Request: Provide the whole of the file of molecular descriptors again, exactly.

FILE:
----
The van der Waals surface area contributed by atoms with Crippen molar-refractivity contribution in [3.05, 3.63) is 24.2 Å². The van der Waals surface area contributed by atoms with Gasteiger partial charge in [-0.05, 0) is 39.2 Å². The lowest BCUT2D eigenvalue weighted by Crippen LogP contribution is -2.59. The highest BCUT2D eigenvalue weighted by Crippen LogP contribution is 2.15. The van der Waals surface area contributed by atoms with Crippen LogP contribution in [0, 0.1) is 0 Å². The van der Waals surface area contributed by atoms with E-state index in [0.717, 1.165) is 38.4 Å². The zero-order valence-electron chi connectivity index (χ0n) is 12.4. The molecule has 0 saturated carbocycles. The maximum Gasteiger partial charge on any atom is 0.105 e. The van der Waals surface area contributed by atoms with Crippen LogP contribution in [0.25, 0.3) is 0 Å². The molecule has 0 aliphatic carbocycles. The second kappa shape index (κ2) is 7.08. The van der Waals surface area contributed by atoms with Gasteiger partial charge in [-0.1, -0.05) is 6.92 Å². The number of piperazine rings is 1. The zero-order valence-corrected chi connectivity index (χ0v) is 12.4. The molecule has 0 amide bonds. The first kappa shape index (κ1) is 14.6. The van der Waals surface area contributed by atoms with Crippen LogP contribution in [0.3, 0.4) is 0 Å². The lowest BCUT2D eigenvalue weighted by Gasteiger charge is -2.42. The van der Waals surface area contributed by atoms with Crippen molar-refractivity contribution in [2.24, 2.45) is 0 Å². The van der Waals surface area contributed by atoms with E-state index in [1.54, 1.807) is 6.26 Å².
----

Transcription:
The van der Waals surface area contributed by atoms with Crippen molar-refractivity contribution in [3.05, 3.63) is 24.2 Å². The van der Waals surface area contributed by atoms with Gasteiger partial charge in [-0.05, 0) is 39.2 Å². The lowest BCUT2D eigenvalue weighted by Crippen LogP contribution is -2.59. The highest BCUT2D eigenvalue weighted by Crippen LogP contribution is 2.15. The van der Waals surface area contributed by atoms with Crippen LogP contribution in [0, 0.1) is 0 Å². The van der Waals surface area contributed by atoms with E-state index in [0.717, 1.165) is 38.4 Å². The zero-order valence-electron chi connectivity index (χ0n) is 12.4. The molecule has 0 saturated carbocycles. The maximum Gasteiger partial charge on any atom is 0.105 e. The van der Waals surface area contributed by atoms with Crippen LogP contribution in [0.25, 0.3) is 0 Å². The molecule has 0 aliphatic carbocycles. The second kappa shape index (κ2) is 7.08. The van der Waals surface area contributed by atoms with Gasteiger partial charge in [-0.1, -0.05) is 6.92 Å². The number of piperazine rings is 1. The zero-order valence-corrected chi connectivity index (χ0v) is 12.4. The molecule has 0 amide bonds. The first kappa shape index (κ1) is 14.6. The van der Waals surface area contributed by atoms with Crippen LogP contribution in [0.3, 0.4) is 0 Å². The lowest BCUT2D eigenvalue weighted by Gasteiger charge is -2.42. The van der Waals surface area contributed by atoms with Crippen molar-refractivity contribution in [2.24, 2.45) is 0 Å². The van der Waals surface area contributed by atoms with E-state index in [1.54, 1.807) is 6.26 Å².